While the horse-race style reporting of the 2008 Presidential Primary Race is tedious and the pundits’ endless analyzing of the polls is a grind, I don’t grow tired of watching how the campaigns react to things. Much fun is looking at how they try to spin primary & caucus results and what they try to do to distract us when the spin doesn’t work. On the Republican side, Mitt Romney’s quit deprives us of the most consistently entertaining spinster. Watching Mitt spin is like witnessing a contortionist knotting himself up, forgetting how to unwind, and then trying to explain that that is what he planed all along. His debate performances were the verbal equivalent of trying to herd cockroaches. And his assessment of his campaigning was downright bizarre. Add that the man tossed off enough frantic energy to fuel a week’s worth of Silicon Valley research and his entertainment quotient was high.
That is not to say that the way John McCain and Mike Huckabee spin is not entertaining. McCain’s reaction to anything is difficult to predict, making him much fun to observe (at least at this point, when his finger isn’t near any buttons). The testy, impatient McCain can be good for a thrill. It is when irritated that his eyes bead and face narrows. Words spit out of his mouth in short machine-gun like bursts and the cords on his neck get red and throb. It is seat’s edge wondering if he will snap. Even better is when McCain uses dry, sarcastic wit to spin. The spin often seems like non-spin, blatant replies which boarder on obvious; but then he betrays himself with a half smile, people chuckle, and move on. Watch McCain work and you see cynical genius, one of the best diverters in the biz. The man also has a very dark sense of humor and, if elected, might prove to be one of the funniest presidents ever.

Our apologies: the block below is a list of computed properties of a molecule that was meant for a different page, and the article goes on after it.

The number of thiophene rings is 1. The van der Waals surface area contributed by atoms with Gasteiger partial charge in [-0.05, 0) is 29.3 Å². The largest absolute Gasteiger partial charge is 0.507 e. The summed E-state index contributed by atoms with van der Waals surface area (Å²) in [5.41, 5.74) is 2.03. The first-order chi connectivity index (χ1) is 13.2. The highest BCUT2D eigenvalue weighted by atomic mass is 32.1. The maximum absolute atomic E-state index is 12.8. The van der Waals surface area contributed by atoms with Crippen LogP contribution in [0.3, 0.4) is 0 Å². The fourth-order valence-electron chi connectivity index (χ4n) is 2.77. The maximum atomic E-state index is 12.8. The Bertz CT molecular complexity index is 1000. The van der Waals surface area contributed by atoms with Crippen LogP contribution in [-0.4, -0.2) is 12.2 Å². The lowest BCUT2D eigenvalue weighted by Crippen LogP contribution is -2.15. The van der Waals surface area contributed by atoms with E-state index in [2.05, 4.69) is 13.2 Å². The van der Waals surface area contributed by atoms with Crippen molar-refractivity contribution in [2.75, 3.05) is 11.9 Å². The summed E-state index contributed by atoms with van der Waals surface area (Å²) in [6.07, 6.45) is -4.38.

Huckabee also spins with humor. His “aw shucks I don’t know better” tact is leveled with a bit of absurdity and punctuated by a wink. It is a loveable smart-ass approach that is nearly as effective of a diversionary tool as McCain’s deadpan. Huckabee’s throwing a jolly party and he doesn’t care who comes along. In non-spin mode he trots out his smarts, a tactic which keeps him from coming of as a total hick. The missing candidate, Ron Paul, doesn’t spin. He doesn’t have to, as no one is giving him anything to spin.